It happened this past week ... the loss of three showmen in very different worlds.
Karl Lagerfeld was a giant in fashion, chosen in 1983 to update the legendary house of Coco Chanel, as he once recalled for our Rita Braver:
"Chanel was something dowdy for middle-aged women who had no sense for fashion or not the bodies to wear it," he said.
Lagerfeld turned Chanel's sagging fortunes around, and he remained its creative director until his death in Paris this past Tuesday.
Always quotable, he once observed that "Sweatpants are a sign of defeat."
Karl Lagerfeld was widely believed to be 85.
- (CBS News, 2/19/19)
Peter Tork was a struggling club musician when he won a spot on "The Monkees" TV show, which premiered in 1966.
Tork joined co-stars Micky Dolenz, Mike Nesmith, and the late Davy Jones as members of a quirky rock band. But there was nothing funny about Tork's reaction to the producers' reliance on studio musicians for The Monkees' early records. As he told "Sunday Morning" correspondent Anthony Mason in 2016:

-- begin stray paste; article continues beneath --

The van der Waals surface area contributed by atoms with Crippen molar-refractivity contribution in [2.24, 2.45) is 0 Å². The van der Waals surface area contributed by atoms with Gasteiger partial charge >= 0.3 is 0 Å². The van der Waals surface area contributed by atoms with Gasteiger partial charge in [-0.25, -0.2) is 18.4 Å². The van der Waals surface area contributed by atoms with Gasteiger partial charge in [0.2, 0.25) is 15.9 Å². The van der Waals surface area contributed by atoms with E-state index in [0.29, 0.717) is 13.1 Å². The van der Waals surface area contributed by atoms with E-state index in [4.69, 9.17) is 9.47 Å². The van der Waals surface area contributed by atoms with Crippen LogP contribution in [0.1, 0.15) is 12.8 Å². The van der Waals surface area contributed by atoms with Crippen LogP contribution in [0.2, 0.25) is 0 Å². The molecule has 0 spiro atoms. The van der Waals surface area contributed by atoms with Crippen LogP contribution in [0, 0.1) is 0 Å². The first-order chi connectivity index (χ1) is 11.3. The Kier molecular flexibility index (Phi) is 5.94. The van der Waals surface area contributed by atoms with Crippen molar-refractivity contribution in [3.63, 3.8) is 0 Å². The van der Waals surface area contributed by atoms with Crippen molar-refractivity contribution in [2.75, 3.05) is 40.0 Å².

"I was mortified. And they were doing 'Clarksville,' and I wrote a counterpoint – I had studied music – and I brought it to them, and they said, 'No, no. You don't understand. This is the record. It's all done. We don't need you.'"
But by their third album, The Monkees were performing almost all their own music ... and even after the show went off the air in 1968, The Monkees occasionally reunited for tours.
Peter Tork was 77.
- (CBS News, 2/21/19)
- ("Sunday Morning," 5/29/16)
And we learned this Oscar weekend of the death of Stanley Donen, the co-director of "Singin' in the Rain," among others.
An accomplished song-and-dance man, Donen accepted an honorary Oscar in 1998 as only he could: dancing "Cheek to Cheek" with his statuette.
Stanley Donen was 94.
Story produced by Trey Sherman.